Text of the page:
Newsmakers 2017: Will the Selangor water tussle end next year?

This article first appeared in The Edge Malaysia Weekly, on December 25, 2017 - December 31, 2017.
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THE tussle over control of water resources in Selangor between the state government and water concessionaires has entered its 10th year. Most pundits say nothing will change until the 14th general election is called — that is, before August next year.

The reason is, neither the Barisan Nasional coalition nor Pakatan Harapan wants to make any unpopular decisions — such as a water tariff hike — so close to the election.

In end-2013, Puncak Niaga Holdings Bhd, which wholly owned water treatment outfit Puncak Niaga (M) Sdn Bhd and held a 70% stake in water supply company Syarikat Bekalan Air Selangor Sdn Bhd, accepted a RM5.6 billion offer after much wrangling by its chief, Tan Sri Rozali Ismail — a supposedly well-connected individual.

Similarly, Selangor’s own Kumpulan Perangsang Selangor Bhd’s unit Titisan Modal Sdn Bhd agreed to a RM990 million offer, made by sister company Kumpulan Darul Ehsan Bhd.

However, the shareholders of Syarikat Pengeluar Air Sungai Selangor Sdn Bhd (Splash) — Gamuda Bhd, with a 40% stake, and Tan Sri Wan Azmi Wan Hamzah’s vehicle, The Sweet Water Alliance Sdn Bhd, with 30% equity interest — say they do not want to be shortchanged and have held firm, rejecting the state’s offer.

Selangor had offered to acquire the equity and liability of Splash for RM1.83 billion. However, after settling loans amounting to RM1.56 billion, the offer would only give the shareholders net cash proceeds of RM250.6 million.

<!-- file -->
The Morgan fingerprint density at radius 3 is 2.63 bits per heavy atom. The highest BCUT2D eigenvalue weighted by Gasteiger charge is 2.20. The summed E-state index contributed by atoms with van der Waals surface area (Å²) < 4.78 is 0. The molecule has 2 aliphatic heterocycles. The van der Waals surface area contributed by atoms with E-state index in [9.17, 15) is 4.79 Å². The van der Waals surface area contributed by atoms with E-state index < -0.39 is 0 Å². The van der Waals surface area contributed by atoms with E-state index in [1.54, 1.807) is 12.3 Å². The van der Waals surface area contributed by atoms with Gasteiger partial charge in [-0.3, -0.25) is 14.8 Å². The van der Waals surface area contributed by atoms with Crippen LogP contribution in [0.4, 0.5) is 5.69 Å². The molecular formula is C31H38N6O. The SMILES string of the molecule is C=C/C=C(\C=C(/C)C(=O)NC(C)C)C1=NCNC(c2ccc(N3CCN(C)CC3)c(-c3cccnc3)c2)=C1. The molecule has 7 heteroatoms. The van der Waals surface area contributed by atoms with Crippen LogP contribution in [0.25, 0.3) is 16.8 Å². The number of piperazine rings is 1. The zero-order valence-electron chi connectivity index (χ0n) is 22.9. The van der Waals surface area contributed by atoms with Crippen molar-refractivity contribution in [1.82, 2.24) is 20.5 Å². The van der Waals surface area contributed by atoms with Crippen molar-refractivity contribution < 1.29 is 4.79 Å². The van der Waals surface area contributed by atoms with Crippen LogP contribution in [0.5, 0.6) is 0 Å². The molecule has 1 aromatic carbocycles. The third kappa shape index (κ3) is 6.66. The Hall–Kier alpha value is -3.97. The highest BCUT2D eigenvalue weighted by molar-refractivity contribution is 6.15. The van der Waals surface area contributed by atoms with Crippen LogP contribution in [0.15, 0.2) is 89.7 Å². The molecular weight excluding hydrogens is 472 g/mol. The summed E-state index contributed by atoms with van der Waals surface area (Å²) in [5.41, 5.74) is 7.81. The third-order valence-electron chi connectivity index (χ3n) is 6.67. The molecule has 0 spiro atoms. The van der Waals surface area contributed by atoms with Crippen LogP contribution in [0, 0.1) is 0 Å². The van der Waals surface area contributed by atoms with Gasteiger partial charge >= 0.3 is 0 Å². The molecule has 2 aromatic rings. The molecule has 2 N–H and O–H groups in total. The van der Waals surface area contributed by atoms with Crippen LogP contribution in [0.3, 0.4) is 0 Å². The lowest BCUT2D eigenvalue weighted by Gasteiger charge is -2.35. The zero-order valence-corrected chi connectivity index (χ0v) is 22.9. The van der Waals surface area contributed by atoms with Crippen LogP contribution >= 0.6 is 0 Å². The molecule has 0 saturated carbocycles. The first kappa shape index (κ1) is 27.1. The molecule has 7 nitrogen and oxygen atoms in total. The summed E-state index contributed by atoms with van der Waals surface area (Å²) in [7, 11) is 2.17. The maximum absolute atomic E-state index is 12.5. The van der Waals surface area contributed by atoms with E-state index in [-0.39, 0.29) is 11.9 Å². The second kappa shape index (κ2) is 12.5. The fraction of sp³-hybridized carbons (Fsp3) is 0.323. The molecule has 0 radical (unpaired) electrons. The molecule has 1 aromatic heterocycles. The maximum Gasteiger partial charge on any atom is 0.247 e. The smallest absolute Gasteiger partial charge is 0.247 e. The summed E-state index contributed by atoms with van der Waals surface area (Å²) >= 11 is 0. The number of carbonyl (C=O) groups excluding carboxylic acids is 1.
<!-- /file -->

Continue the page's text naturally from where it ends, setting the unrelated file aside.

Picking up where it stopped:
Splash’s shareholders had stated several times that any offer, after netting off liabilities, should be close to its book value of RM2.8 billion, which would indicate an offer in the region of more than RM4 billion.

Hence, the stalemate remains, with the assets split between the state and Splash.

To recap, issues sprung up in 2008 when Pakatan Rakyat won Selangor in that year’s general election.

The new state government took control of Selangor’s water assets and had to fulfil its campaign pledge of providing 20 cubic metres of free water to households and not raising the tariff. Barisan Nasional, meanwhile, had promised the water concessionaires regular tariff hikes.

However, the acceptance by Puncak Niaga has come at a price. On Nov 21, the company announced on Bursa Malaysia that it is suing Selangor Menteri Besar Datuk Seri Mohamed Azmin Ali, his predecessor Tan Sri Abdul Khalid Ibrahim and the state government for damages amounting to at least RM14 billion.

How this long-standing issue will pan out is anyone’s guess.

In the notes accompanying its financials, Gamuda says, “Negotiations with the Selangor government on its effort to acquire the water assets and operations of Splash are ongoing.

“The state and federal governments are still finalising certain matters among themselves in order to complete the takeover. They have mutually agreed to extend the takeover deadline to July 4, 2018. The company (Gamuda) believes that it has reasonable grounds to sell Splash at book value.” 


Datuk Seri Mohamed Azmin Ali

Selangor Menteri Besar 

Azmin will lead Pakatan Harapan against Barisan Nasional in Selangor in the 14th general election, slated to be held next year.